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Re: DinoMorph Strikes Back!... or does it?



What Scott says about the adventures of the WDC Camarasaurus is very 
interesting. Of course I am happy to read that the osteology of actual cervical 
articulations favors an erect neck. Even so, it is basically impossible that 
Camasaurus and all sauropods would have had trouble holding the neck 
horizontally. In 
fact, they all could lower the head to, or at least close to, ground level. 
Why? Simply because they had to drink. (A similar point applies to deinotheres, 
which are often restored with trunks too short to allow them to snarf up 
water.) I said that they had to be able to reach at least close to the ground 
because it they could bend the arms to bring the head the rest of the way down 
if 
they needed to (rather like giraffes, albeit probably not with the same spread 
arm posture used by giraffes and okapis). Now, if some sauropods had to 
partly disarticulate the cervicals to get the head down far enough to drink 
then it 
looks like they did so. As long as a joint is not bearing a major load of the 
body, i. e. a leg joint when on the ground while walking or running, it is 
possible for some joints to regularly partly disarticulate in order to achieve 
a 
normal function (the premeire example being the wrist of the horse). 

Kent said that the dorso-cervicals of AMNH 5761 are fused in a straight line. 
Actually they are fused in a modest upwards kink, almost as much as in that 
preserved in the classic juvenile CM 11338 in which the neck is at full 
vertical retraction! I've long used those two fused vertebrae to pose the neck 
base. 
Since Kent's computer necks are not correctly replicating the fossils it 
appears there is something fundamentally wrong with the methodology. And so 
much 
for the camarasaur neck being held normally horizontal, since in the somewhat 
shoulder high camarasaurs the anterior dorsals were tilted up a little already. 
Presumably the rest of the neck remained sufficiently flexible to lower the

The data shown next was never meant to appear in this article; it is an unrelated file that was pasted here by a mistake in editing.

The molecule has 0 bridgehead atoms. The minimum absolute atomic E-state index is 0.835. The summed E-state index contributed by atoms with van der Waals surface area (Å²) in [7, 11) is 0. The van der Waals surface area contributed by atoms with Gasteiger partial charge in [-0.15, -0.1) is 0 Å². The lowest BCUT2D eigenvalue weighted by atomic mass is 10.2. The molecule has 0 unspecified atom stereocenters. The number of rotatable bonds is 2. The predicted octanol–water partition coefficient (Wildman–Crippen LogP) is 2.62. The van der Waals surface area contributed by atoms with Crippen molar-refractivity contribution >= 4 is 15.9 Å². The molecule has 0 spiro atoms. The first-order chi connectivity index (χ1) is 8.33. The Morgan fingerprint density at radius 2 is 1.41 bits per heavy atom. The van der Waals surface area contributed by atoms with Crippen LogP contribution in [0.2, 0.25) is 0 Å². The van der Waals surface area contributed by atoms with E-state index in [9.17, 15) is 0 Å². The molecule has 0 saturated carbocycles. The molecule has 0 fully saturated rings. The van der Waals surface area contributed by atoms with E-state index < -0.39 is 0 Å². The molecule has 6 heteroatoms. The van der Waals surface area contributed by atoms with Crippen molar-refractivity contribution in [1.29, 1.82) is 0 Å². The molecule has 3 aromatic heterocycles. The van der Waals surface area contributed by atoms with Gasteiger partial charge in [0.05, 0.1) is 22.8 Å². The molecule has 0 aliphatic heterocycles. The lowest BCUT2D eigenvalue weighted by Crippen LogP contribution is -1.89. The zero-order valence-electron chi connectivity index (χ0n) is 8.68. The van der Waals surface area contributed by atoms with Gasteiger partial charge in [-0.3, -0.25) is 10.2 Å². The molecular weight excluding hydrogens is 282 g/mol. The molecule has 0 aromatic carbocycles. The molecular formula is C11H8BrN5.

head to water level. 

At the opposite end of things, a number of Camarasaurus and some other 
sauropods of course have the necks in a vertical position, with all cervicals 
still 
in full articulation even though they are at their maximum dorsal retraction. 
People forget that because sauopods had so many cervicals that just modest 
rotation between any two of them adds up to a lot of total flexion. There is no 
good reason to conclude that such sauropods (and not all sauropods are like 
this) when alive could not raise the neck vertically to high browse or get the 
maximum view of the landscape. 

What I am getting at is that an odd view has developed, one that seems to 
think that the only way to legitimitely illustrate or mount dinosaur skeletons 
is 
with the cervicals in perfect neutral osteological articulation. There is no 
such law. In fact it's silly because animals flex their necks into all sort of 
positions outside of ostelogical neutral (which may not be the same as 
postural nuetral in long necked animals anyway). That's what necks are for. Do 
we 
place the legs in only the exact nuetral posture indicated by the articulations 
when putting skeletons together? No. I'm still stratching my head why Kent 
criticized my Brachiosaurus neck posture in the literature because I did not 
have 
the centra ends lined up because there is nothing wrong with showing the neck 
outside its osteological nuetral posture in the first place. As long as the 
neck is in a pose that is plausible because it  does not grossly disarticulate 
the cervicals in key regards then it's OK. You want to illustrate a giraffe 
with the neck horizontal go ahead. Want it vertical, why not? Same for 
Camarasaurus. 

G Paul